The story of how Screw Cupid came to be published started at a house party in Los Angeles. I was sitting on a couch and having the “what do you do?” conversation with the couple next to me. The girl in the couple – I’ll call her Leslie here - had recently published her first book, and we quickly got to talking about her process, and how she attained that most golden mecca of lofty goals: a published author. My manuscript was complete at this point, and as I told her more about it, she really liked the project and said she'd like to help me get published.
We exchanged phone numbers, and she very generously walked me through the process of writing a book proposal (largely based on the book “How to Write a Book Proposal” by Michael Larsen), helping me with my query pitch, and otherwise devoting hours of her time to helping me break into the business. As a result of her helping me fine-tune and craft the proposal, she knew the project really well. So when she received a call from an editor in New York asking her to write a new book about a subject related to her last book, she mentioned my name and project to this editor. He asked her to have me email him, which I did that night. He asked for the full manuscript the next day (which I stayed up all night putting final touches on!) and which I emailed to him as soon as I was done. He called the day after that and offered me a book deal. The rest is history.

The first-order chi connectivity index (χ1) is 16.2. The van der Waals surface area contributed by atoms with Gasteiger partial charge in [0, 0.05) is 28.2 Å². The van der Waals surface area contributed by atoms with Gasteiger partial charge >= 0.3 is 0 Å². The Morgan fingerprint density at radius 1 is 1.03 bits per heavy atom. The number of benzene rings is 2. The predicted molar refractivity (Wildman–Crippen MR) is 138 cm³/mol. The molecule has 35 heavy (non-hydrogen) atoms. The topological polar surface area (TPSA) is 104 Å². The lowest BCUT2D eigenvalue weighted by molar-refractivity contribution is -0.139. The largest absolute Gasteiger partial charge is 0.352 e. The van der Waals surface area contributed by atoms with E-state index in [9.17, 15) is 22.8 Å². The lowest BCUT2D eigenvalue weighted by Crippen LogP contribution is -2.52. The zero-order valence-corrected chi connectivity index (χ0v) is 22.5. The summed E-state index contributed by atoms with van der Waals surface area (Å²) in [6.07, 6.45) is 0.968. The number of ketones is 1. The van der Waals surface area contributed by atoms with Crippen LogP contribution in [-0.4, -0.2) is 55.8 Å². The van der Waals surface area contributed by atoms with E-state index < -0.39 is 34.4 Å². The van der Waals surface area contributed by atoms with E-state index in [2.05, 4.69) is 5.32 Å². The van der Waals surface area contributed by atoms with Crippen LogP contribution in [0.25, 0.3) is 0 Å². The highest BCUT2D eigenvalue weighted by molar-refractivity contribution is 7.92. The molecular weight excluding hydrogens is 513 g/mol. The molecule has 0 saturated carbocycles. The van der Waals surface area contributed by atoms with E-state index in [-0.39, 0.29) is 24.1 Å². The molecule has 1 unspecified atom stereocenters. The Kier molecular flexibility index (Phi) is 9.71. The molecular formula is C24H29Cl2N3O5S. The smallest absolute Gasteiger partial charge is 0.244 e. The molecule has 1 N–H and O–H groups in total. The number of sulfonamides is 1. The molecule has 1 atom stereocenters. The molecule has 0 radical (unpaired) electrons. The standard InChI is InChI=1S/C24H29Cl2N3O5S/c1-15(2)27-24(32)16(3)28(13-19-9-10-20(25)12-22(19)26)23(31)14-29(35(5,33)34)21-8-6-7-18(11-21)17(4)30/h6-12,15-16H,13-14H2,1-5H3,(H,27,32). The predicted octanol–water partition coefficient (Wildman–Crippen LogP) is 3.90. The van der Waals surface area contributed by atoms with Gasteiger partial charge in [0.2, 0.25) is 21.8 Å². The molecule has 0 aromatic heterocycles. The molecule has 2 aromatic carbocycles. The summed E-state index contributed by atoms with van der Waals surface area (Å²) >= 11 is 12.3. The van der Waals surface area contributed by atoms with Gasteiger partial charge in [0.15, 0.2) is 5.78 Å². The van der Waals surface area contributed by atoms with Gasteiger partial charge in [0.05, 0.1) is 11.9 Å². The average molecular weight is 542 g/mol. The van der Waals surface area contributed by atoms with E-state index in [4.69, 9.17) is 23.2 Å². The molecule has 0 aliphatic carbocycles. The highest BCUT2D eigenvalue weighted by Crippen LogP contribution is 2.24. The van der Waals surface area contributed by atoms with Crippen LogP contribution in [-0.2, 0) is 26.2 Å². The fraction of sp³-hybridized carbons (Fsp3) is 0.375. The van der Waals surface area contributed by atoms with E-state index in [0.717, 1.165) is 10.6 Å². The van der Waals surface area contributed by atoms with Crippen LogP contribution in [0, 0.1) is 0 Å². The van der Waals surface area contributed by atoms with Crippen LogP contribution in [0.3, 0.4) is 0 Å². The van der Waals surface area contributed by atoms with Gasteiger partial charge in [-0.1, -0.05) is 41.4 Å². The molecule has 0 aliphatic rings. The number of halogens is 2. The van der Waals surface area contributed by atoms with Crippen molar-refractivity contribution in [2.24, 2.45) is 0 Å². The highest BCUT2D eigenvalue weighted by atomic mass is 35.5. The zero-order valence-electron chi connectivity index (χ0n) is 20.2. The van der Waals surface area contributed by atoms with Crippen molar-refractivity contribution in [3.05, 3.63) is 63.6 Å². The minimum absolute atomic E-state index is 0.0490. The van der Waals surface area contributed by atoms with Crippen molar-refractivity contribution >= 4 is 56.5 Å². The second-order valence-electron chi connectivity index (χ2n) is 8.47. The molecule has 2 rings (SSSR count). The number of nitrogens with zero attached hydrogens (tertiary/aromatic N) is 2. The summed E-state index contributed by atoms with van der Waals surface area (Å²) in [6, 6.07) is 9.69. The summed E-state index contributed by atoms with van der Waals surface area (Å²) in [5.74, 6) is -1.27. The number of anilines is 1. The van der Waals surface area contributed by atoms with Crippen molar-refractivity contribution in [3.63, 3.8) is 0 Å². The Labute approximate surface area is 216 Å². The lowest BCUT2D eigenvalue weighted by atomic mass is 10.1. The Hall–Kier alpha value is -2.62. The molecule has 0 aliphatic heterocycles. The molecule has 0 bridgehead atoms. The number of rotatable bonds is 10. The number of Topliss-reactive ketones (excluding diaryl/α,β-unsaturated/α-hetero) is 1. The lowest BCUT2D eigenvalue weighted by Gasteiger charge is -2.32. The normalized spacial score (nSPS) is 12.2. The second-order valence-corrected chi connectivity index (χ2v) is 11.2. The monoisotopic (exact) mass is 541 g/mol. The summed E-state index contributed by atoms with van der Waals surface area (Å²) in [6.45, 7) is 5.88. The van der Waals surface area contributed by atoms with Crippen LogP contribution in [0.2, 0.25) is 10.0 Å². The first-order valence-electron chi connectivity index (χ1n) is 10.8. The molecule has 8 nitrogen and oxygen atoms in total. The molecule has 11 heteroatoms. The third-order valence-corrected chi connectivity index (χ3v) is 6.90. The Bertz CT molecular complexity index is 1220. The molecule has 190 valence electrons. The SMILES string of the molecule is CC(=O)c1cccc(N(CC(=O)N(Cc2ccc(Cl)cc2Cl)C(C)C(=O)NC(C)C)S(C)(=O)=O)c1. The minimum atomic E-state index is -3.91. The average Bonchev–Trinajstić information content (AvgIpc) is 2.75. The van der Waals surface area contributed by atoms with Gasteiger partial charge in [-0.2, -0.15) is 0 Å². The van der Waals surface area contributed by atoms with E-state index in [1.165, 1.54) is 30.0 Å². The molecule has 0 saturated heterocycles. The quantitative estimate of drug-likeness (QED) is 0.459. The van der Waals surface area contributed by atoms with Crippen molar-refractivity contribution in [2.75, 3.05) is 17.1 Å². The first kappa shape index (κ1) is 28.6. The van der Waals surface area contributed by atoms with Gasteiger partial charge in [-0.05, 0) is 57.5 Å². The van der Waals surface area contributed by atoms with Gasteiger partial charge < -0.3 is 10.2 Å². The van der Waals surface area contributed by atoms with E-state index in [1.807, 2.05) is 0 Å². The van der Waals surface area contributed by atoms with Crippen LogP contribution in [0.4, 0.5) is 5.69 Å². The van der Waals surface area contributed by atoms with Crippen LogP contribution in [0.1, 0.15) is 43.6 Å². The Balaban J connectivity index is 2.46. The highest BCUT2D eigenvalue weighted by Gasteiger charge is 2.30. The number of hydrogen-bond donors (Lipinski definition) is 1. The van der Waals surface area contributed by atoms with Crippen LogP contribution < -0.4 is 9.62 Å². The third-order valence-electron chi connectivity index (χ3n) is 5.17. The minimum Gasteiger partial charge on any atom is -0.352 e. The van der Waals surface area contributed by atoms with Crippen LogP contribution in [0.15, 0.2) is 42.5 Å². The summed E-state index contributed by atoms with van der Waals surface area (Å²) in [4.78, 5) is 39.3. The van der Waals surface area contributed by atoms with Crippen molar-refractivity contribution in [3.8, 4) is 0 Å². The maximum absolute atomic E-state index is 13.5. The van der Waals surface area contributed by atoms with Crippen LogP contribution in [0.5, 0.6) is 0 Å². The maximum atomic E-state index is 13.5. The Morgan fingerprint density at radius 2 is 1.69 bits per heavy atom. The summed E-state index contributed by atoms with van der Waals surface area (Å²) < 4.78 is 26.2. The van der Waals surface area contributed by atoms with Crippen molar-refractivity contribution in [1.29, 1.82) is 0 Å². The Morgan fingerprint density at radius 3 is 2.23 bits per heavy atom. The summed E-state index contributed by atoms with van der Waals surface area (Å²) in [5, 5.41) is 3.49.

Before I met Leslie, I had spent probably four months emailing queries to agents, all of which I found on agentquery.com. I signed up for WritersMarketplace.com, and used their resources as well (how to write a query, researching agents, etc.). For each agent, I tried to figure out what books they had previously sold (via Google and Amazon), so that I’d have something to say in my opening paragraph that would show that I’d done my research - something that many of them mentioned they appreciated. Of the 16 agents I contacted prior to meeting Leslie, nine gave me personalized rejections, two gave me generic intern-generated rejections, and five didn’t respond at all. From what I gathered from my years of reading Writer’s Digest articles about querying agents, a personalized rejection should be taken as proof that you’re heading in the right direction, so I wasn’t too disappointed. I’d also heard you should be able to “wallpaper your bathroom” with rejection letters by the time someone accepts you, something I hadn't come close to doing yet.
Everyone's publication story is different, but the common theme is something I believe very strongly in: being at the right place with your manuscript, at the right time, and happening across just the right person—agent, editor, or publisher. You never know what may attract an agent or publisher to you - maybe you share a name with their baby sister, maybe you grew up in the same town. So even when you get rejected (and everyone does), it's important to keep trying.
Leslie wouldn’t let me thank her for her generosity in any sort of tangible form; she just requested that I pay-it-forward and help someone else. So here you go – if my story can help you get your wonderful manuscript out there for the world to enjoy, all the better.
Yours in pay-it-forward hopefulness,